Controversial Puerto Rican Nationalist Oscar Lopez Rivera Returns To Chicago
By Kim Bellware
CHICAGO ― Throughout many of the 35 years that Puerto Rican nationalist icon Oscar Lopez Rivera was behind bars, residents of one Chicago neighborhood saw him every day.
Murals and sun-bleached images of Lopez Rivera plastered windows along the “Paseo Boricua” in Chicago’s Puerto Rican enclave of Humboldt Park with messages that called for his freedom and hailed him as a hero for his controversial role in fighting for Puerto Rican independence. Lopez Rivera spent part of his boyhood in the neighborhood.
On Thursday, Rivera, 74, was given a hero’s welcome in Chicago, just one day after he was released from house arrest in San Juan, where he served out the remainder of his time after former President Barack Obama commuted his 55-year sentence in January.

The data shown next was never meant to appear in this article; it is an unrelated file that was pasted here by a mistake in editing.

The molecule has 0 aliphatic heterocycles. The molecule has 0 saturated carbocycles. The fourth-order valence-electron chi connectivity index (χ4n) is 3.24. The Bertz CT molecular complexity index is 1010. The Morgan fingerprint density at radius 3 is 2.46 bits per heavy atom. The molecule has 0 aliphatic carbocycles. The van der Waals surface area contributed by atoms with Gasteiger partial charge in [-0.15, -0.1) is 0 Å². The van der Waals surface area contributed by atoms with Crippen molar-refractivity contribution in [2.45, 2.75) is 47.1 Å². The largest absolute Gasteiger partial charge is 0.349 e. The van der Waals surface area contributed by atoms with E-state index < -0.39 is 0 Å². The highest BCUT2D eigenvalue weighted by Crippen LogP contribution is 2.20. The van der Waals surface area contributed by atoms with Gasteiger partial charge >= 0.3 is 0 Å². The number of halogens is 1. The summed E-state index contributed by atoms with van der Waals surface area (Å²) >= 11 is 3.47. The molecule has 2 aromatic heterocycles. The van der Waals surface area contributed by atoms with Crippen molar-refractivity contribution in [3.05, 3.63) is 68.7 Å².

Thursday’s events included a march down the Paseo Boricua accompanied by Rep. Luis Gutierrez (D-Ill.) and other Latino politicians in Chicago, bands, a flotilla and a reception in the park.
Some of Lopez Rivera’s older supporters thought neither they nor Rivera would live to see him walk free. Others, like Moses Cintron, 68, simply felt relief after supporting Lopez Rivera for at least 20 years.
Cintron and his wife, Lourdes, drove in from Cleveland to see Lopez Rivera, whom he had visited several times while Lopez Rivera was in federal prison in Indiana. He carried with him a picture of an old pickup truck that he had emblazoned with messages of support for Lopez Rivera. His current truck simply says “Free Oscar” on the sides.
“Those letters have been on my pickup the last five years,” Cintron said.
Rivera was sentenced in 1981 for his […]